Roberts v. Recovery Bureau, Inc.

Decision Date09 September 1994
Docket NumberNo. 2244,2244
Citation316 S.C. 492,450 S.E.2d 616
CourtSouth Carolina Court of Appeals
PartiesWindal M. ROBERTS, Appellant, v. RECOVERY BUREAU, INC., Michael G. Smith, and Edwin R. Worrell, Jr., Defendants, of whom Recovery Bureau, Inc., and Michael G. Smith are Respondents. . Heard

Benjamin Edward Nicholson, V, McNair & Sanford, Columbia, for appellant.

Stephen E. Darling, Sinkler & Boyd, Charleston, for respondents.

SHAW, Judge.

This case arises from a three-car automobile accident, and the issues on appeal involve application of offensive and defensive nonmutual collateral estoppel. The trial judge granted and denied various summary judgment motions by the parties based solely on collateral estoppel. The plaintiff appeals the grant of summary judgment to one defendant against her and the denial of her summary judgment motion against another defendant. 1 We reverse on both issues.

FACTS & PROCEDURAL HISTORY

The plaintiff, Windal M. Roberts, was a passenger in a car driven by Thomas L. Lovern. They were stopped behind another vehicle when a car driven by defendant Michael G. Smith, the alleged agent of defendant Recovery Bureau, struck them in the rear. The car behind Smith was driven by defendant Edwin R. Worrell. It is unclear whether Worrell hit Smith, causing Smith to hit Lovern, or whether Smith hit Lovern first and then Worrell hit Smith.

Lovern and Roberts, represented by the same attorney, brought separate actions against Smith, Recovery Bureau, and Worrell under virtually identical complaints. The parties consolidated discovery for the two actions. Although both cases were on the trial docket together, the attorney for Lovern and Roberts requested the Lovern case be tried first since Roberts was under continuing medical care. Lovern's case was tried before a jury which returned a verdict for Lovern against defendant Smith for $10,000 actual damages. The jury found in favor of defendants Recovery Bureau and Worrell.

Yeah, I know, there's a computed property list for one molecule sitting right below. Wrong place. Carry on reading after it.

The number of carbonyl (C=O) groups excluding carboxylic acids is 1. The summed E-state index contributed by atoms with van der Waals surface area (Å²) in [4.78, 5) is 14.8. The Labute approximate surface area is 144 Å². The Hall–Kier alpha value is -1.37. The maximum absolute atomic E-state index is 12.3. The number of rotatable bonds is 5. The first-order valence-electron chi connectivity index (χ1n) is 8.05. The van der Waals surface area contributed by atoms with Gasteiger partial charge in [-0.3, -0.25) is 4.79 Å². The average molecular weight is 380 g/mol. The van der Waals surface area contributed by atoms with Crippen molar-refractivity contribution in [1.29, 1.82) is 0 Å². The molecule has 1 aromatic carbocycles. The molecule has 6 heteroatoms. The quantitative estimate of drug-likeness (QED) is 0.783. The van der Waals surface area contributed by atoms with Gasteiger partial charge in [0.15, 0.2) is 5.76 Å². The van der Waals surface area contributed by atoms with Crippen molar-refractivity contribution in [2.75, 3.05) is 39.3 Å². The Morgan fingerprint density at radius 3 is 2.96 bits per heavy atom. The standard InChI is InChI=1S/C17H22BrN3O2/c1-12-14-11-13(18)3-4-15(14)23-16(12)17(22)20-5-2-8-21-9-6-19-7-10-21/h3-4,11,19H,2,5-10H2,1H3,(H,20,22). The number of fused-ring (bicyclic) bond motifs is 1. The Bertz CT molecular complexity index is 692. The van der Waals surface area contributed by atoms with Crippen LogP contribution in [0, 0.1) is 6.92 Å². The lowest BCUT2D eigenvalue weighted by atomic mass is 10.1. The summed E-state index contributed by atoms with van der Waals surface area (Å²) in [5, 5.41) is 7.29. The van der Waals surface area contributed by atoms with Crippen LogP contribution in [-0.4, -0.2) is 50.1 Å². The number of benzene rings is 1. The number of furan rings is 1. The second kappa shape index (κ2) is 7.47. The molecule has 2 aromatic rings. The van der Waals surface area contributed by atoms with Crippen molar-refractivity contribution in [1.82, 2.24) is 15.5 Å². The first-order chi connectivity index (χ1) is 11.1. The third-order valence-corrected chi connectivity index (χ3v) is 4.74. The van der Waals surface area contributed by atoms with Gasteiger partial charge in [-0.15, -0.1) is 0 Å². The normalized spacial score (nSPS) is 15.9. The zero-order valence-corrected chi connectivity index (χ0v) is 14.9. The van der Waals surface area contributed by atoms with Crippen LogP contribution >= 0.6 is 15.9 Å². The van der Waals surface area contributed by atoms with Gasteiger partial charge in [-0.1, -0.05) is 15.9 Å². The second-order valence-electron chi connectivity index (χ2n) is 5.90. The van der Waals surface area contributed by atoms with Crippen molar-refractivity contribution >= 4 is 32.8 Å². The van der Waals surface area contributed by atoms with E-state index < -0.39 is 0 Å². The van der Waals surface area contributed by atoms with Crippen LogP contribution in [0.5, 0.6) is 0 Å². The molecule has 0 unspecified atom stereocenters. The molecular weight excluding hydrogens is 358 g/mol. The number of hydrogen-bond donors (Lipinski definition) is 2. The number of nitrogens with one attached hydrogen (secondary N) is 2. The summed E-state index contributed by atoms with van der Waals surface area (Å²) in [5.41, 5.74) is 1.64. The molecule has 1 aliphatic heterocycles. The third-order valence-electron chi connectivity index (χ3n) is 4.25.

In the present action, Roberts moved for summary judgment on the issue of liability against Smith under the doctrine of offensive nonmutual collateral estoppel, relying on the jury verdict against Smith in the Lovern v. Smith trial. The trial judge denied the motion, relying on RESTATEMENT (SECOND) OF JUDGMENTS § 29(3) and cmt. e (1982). He held that Roberts' failure to join in the Lovern trial or have the actions tried together, thereby seeking to enjoy the benefits of a favorable outcome but avoid the risk of an unfavorable one, precluded her from relying on offensive nonmutual collateral estoppel against Smith. 2

Recovery also moved for summary judgment on the basis of defensive nonmutual collateral estoppel, arguing principally that nothing indicated Roberts intended to present any different evidence or arguments on the issue of Recovery Bureau's liability and that the facts and law are identical to the Lovern case. The trial judge found that Roberts, although not a party to the Lovern trial, was in privity with Lovern on the issue of Recovery Bureau's liability. He therefore granted Recovery Bureau's motion for summary judgment.

ROBERTS v. RECOVERY BUREAU

Roberts first contends the trial judge erred in finding she was collaterally estopped from litigating the issue of Recovery Bureau's liability based on the jury verdict in the Lovern trial. She asserts, because she was neither a party to the prior action nor in privity with Lovern, the judgment in the Lovern trial in favor of Recovery Bureau does not preclude her from seeking a judgment against Recovery Bureau in her trial. We agree.